3.8.2. Avoid skin contact with the solvents.

3.8.3. Confine the use of solvents to a fume hood.

3.8.4. Wear safety glasses in all laboratory areas.

4. Backup Data

4.1. Detection limit of the analytical procedure

The detection limit for DFA was 0.42 ng (25 µL × 0.017 µg/mL) per injection. This amount of analyte gave a peak whose height was about 5 times the amplitude of the baseline noise. (Figure 4.1.)

4.2. Detection limit of the overall procedure

The detection limit of the overall procedure was 0.26 µg (15 mL × 0.017 µg/mL) per sample.

4.3. Reliable quantitation limit

The reliable quantitation limit was the same as the detection limit of the overall procedure since the interval about the detection limit was less than ±25% at the 95% confidence level. This was determined by replicate injections from a standard solution.

Table 4.3.
Reliable Quantitation Limit Data


peak height, mm statistics

32.0
35.1
33.1  mean = 34.23
31.0 SD =     3.014
34.7 CV = 8.8
39.5

4.4. Sensitivity

The data in Table 4.6. is presented graphically in Figure 4.4. This is the calibration curve and the slope of the regression line is a measure of the sensitivity of the analytical method.

4.5. Chromatogram

A typical chromatogram for DFA is presented in Figure 4.5.

4.6. Precision of the analytical method

This data represents multiple injections from standard solutions. The injection volume was 25 µL and the concentrations of the standards were 83.4, 166.7, and 333.4 µg/mL.

Table 4.6.
Precision of the Analytical Method


× target conc. 0.5×
µg/injection 2.08 4.17 8.34

area counts 15550 29750 60580
16460 31980 58080
15930 31780 59870
15880 30210 59860
15540 28520 61980
15080 30370 62140

mean 15740.0 30435.0 60418.3
SD     466.004   1295.171   1517.187
CV         0.0296         0.0426         0.0251

pooled coefficient of variation  =  0.033

4.7. Storage

The data in Table 4.7. represent the results of storage tests conducted at ambient (20 to 25°C) and reduced (-5°C) temperatures. The samples were prepared by placing 15-mL aliquots of a solution containing 166.7 µg/mL DFA in isopropanol into 20-mL glass scintillation vials. Three separate vials were analyzed on the day indicated.

Table 4.7.
Storage Tests


storage time % recovery
(days) (refrigerated) (ambient)

  0 104.5 98.4 97.7 101.6 98.4 99.4
  3 100.8 103.2 97.7 97.7 96.0 99.6
  6 99.7 98.9 99.7 98.0 95.4 98.3
  9 100.2 99.2 100.0 103.2 99.8 102.1
13 98.1 96.5 99.7 98.4 101.5 98.0
16 98.8 97.9 99.0 102.5 103.0 104.7

The data in Table 4.7. are presented graphically in Figures 4.7.1. and 4.7.2.

Molecular structure of diphenylamine

Figure 1.1.5. Molecular structure of diphenylamine.



Detection limit of the analytical procedure for diphenylamine

Figure 4.1. Detection limit of the analytical procedure for diphenylamine.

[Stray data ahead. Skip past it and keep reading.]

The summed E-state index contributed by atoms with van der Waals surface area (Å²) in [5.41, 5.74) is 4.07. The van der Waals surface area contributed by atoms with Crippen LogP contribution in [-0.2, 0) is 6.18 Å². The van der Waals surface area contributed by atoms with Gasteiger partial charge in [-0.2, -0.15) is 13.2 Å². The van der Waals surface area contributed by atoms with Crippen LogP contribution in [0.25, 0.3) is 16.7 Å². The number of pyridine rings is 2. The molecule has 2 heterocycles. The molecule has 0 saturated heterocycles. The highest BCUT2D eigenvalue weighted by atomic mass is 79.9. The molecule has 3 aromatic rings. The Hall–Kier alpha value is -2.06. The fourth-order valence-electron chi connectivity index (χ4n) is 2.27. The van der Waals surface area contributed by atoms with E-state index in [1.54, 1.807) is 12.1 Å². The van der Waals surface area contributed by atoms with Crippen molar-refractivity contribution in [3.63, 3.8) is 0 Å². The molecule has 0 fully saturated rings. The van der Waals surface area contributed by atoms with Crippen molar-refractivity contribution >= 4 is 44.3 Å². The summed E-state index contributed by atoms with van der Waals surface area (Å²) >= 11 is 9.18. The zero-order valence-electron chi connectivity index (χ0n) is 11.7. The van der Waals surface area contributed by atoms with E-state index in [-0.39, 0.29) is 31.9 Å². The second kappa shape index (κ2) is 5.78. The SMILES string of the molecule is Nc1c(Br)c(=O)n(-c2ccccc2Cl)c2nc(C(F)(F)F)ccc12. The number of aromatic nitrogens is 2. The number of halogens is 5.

Calibration curve for diphenylamine

Figure 4.4. Calibration curve for diphenylamine.



Chromatogram at the target concentration for diphenylamine

Figure 4.5. Chromatogram at the target concentration for diphenylamine.



Ambient temperature storage test for diphenylamine

Figure 4.7.1. Ambient temperature storage test for diphenylamine.



Refrigerated temperature storage test for diphenylamine

Figure 4.7.2. Refrigerated temperature storage test for diphenylamine.



Chromatogram for a mixture containing 4-nitrosodiphenylamine (peak 1), N-nitrosodiphenylamine (peak 2) and diphenylamine (peak 3). Concentration ratio: 1/1.3/0.3, by weight

Figure 4.8. Chromatogram for a mixture containing 4-nitrosodiphenylamine (peak 1),
N-nitrosodiphenylamine (peak 2) and diphenylamine (peak 3). Concentration ratio: 1/1.3/0.3, by weight.

5. References

5.1. A. W. Archer, J. Chromatogr., 108, 401-404 (1975).

5.2. J. W. Grindlay, Explosivstoffe, 5, 177-181 (1973).

5.3. L. Vodicka, J. Kriz, J. Burda, and P. Novak, J. Chromatogr., 148, 247-254 (1978).

5.4. G. A. Jungclaus, L. M. Games, and R. A. Hites, Anal. Chem., 48, 1894-1896 (1976).

5.5. W. A. Schroeder, P. E. Wilcox, I. N. Trueblood and A. O. Dedoer, Anal. Chem., 23, 1740 (1951).

5.6. "Registry of Toxic Effects of Chemical Substances" 1978 ed., R. J. Lewis and R. L. Tatken, Eds. U.S. Department of Health, Education and Welfare, Public Health Service, Center for Disease Control, National Institute for Occupational Safety and Health, U.S. Government Printing Office, Washington, D.C. (1978).

5.7. R. E. Gosselin, H. C. Hodge, R. P. Smith, and M. N. Gleason, "Clinical Toxicology of Commercial Products Acute Poisoning" 4th ed., The Williams and Wilkins Company: Baltimore, 140 (1976).

5.8. J. Thomas, W. Ribelin, R. Wilson, D. Keppler and F. Deeds. Toxic Appl. Pharmac., 10(2), 362-374 (1967).

5.9. "Documentation of the Threshold Limit Values for Substances in Workroom Air" 3rd ed., American Conference of Governmental Industrial Hygienists: Cincinnati, 95, 4th Printing (1977).

5.10. C. Searle, "Chemical Carcinogens" ACS Monograph 173, American Chemical Society: Washington, 467 (1976).

5.11. Kirk-Othmer, "Encyclopedia of Chemical Technology" 2nd ed., Vol. 2., John Wiley and Sons, Inc.: New York, 420-421 (1963).

5.12. G. G. Hawley, "The Condensed Chemical Dictionary", 9th ed., Van Nostrand Reinhold Company: New York, 316 (1977).

5.13. N. Sax, "Dangerous Properties of Industrial Materials" 4th ed., Van Nostrand Reinhold Company: New York, 695 (1975).

5.14. R. Weast "CRC Handbook of Chemistry and Physics" 60th ed., CRC Press, Inc.: Boca Raton, FL, C107 (1979).